Zdenek (Zoltan) Toman (Asher Zelig Goldberger) Toman was born Asher Zelig Goldberger in the small Slovak hamlet of Sobrance near the Hungarian border. His parents ran a tiny grocery store that also sold bootleg whiskey. His father, David was one of the few ultra–orthodox Jews in the town, Toman's experience with anti–Semitism in his hometown was something that he never forgot. He left Sobrance to attend high school in a neighboring town, and ultimately gained admittance to Prague University, where he earned a law degree. He became an active communist, rising in the student government. According to reports, Toman believed in the “new man” concept where religion would not be held against a man. He changed his name from Zoltan Goldberger to Zdenek Toman. Toman married Paula, a Polish Jewish Communist. With the outbreak of the war, the couple fled to London. There Toman became a member of the Czech government in exile. When he returned to Czechoslovakia after the war, he was appointed Deputy Minister of the Interior, and hand–picked by Soviet leader Joseph Stalin to run the party's secret service in Czechoslovakia.

His family shared the fate of Slovakian Jewry.

His wife Paula gave birth to a boy, Ivan. Toman remained Deputy Minister of the Interior and chief of the Political Intelligence Section, Department III. Toman was also in charge of border controls. This gave him the power to permit European Jews to transit Czechoslovakia on their way to German and Austrian D.P. camps. Close to 250,000 Jews resided in these camps by the end of 1947. He co–operated with the Czech JDC that provided food and medicines for these refugees in transit. He helped the children train of Rabbi Herzog that was stuck in Ostrava, Czechoslovakia to reach Prague and later arrived in France.

He was arrested in 1948. His wife committed suicide by jumping from their third floor apartment's balcony in Prague. Their 18–month old son Ivan was taken from the apartment by Czech secret service never to be seen again. Toman managed to escape from jail and joined his brother in Venezuela. In Czechoslovakia, he was tried in absentia and sentenced to death. Toman became very successful and contributed financially to the Ben Gurion University in Beer Sheva in Israel.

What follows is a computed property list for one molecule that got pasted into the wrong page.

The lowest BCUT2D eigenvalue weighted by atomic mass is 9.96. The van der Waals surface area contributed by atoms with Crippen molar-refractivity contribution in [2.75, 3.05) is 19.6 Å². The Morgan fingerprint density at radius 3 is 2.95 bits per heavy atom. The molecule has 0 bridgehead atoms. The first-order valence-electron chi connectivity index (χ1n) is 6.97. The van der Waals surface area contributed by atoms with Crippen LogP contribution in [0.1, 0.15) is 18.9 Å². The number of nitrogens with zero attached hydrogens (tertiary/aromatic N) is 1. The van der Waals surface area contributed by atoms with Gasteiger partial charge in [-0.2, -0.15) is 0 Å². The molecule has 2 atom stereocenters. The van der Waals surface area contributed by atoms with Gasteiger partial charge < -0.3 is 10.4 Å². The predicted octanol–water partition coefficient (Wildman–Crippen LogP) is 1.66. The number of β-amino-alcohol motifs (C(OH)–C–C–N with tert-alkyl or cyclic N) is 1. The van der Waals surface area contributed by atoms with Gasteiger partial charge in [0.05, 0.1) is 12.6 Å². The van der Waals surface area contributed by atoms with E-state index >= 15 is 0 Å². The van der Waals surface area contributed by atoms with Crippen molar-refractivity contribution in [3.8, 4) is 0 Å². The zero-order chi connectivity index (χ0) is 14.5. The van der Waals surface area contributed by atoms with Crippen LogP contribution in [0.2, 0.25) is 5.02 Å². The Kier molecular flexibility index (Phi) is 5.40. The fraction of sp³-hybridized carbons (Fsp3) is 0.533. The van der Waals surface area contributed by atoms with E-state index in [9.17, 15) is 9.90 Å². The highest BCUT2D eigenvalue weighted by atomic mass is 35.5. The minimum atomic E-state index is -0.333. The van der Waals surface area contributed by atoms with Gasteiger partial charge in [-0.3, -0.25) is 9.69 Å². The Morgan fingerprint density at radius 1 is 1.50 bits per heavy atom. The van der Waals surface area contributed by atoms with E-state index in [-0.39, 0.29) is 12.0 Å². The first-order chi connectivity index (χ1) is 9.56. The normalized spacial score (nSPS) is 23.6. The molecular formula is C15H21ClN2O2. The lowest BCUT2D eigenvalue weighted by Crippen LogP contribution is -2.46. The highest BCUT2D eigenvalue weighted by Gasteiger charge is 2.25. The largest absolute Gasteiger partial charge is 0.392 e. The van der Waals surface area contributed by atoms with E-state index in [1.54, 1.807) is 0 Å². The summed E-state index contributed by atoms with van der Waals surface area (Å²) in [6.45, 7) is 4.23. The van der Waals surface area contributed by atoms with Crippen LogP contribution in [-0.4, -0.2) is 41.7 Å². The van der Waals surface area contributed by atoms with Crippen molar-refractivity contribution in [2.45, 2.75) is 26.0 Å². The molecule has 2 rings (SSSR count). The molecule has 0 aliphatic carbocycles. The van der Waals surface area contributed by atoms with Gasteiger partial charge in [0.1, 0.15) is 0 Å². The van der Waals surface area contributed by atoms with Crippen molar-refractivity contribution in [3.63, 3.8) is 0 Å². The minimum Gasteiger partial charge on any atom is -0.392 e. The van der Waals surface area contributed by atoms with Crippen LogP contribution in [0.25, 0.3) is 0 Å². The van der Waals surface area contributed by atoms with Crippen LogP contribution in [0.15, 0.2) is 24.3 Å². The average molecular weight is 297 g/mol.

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Rabbi Yitzchak Isaac Herzog

 

Itzchak Eisik Halevi Herzog was born in Lomza, North East Poland on December 3, 1888, to Rabbi Joel Leib Halevi Herzog and Liba Miriam Cyprowitz. The family was a rabbinical family going back several generations. Both grandfather and father were rabbis in Lomza. Physical poverty was a steady companion of the Herzog family. This was more than made up for by the rich Torah intellectual milieu of the family. Economic hardship forced the rabbi to look for a position. He was accepted as rabbi in Worcester, Massachusetts. He did not stay too long at the post since differences of opinions developed between the leaders of the community The Herzog family left Lomza and they joined the rabbi in Leeds.

The rabbi was pleased with the small community that also provided him with time to write and exchange Torah ideas. He also devoted a great deal of time to teach Torah and Talmud to his son. Itzhak never attended a cheder nor had a private teacher. His father supervised his religious education. The child was a brilliant student and capable of grasping difficult Talmudic concepts. He also had a fine memory and a great intellectual curiosity. With his father's permission he enrolled at the Leeds University where he studied modern and classical languages. Rabbi Wilkowsky tested him and granted him “ smicha” or rabbinical ordination.

Rabbi Itzhak Herzog continued to study Torah and Talmud as well secular studies at the Sorbonne University in Paris. His combination of science and religion made him an attractive speaker. He was appointed Rabbi to the small Belfast Jewish community in 1916. He met and later married Sarah Hillman, daughter of Rabbi Shmuel Yitzchak Hillman and Sarah Pokempner. In 1936, he was elected Chief Rabbi of Mandatory Palestine. He began to introduce modernization within the rabbinate of Palestine. His office became a center of Jewish Halachic studies. The rabbi sternly opposed the British limitation on Jewish entrance to Palestine, especially children. He devoted himself to redeem Jewish children from non–Jewish homes in Europe. With the establishment of the State of Israel he became Chief Rabbi of Israel. He passed away July 27, 1957.


Footnote

  1. Bauer American, p.41 Return
  2. Bauer, American, p23 Return
  3. Bauer, Amer p.43 Return
  4. Rabbi David Kahana, After the Flood, published by Mossad Kook 1981, p13 Return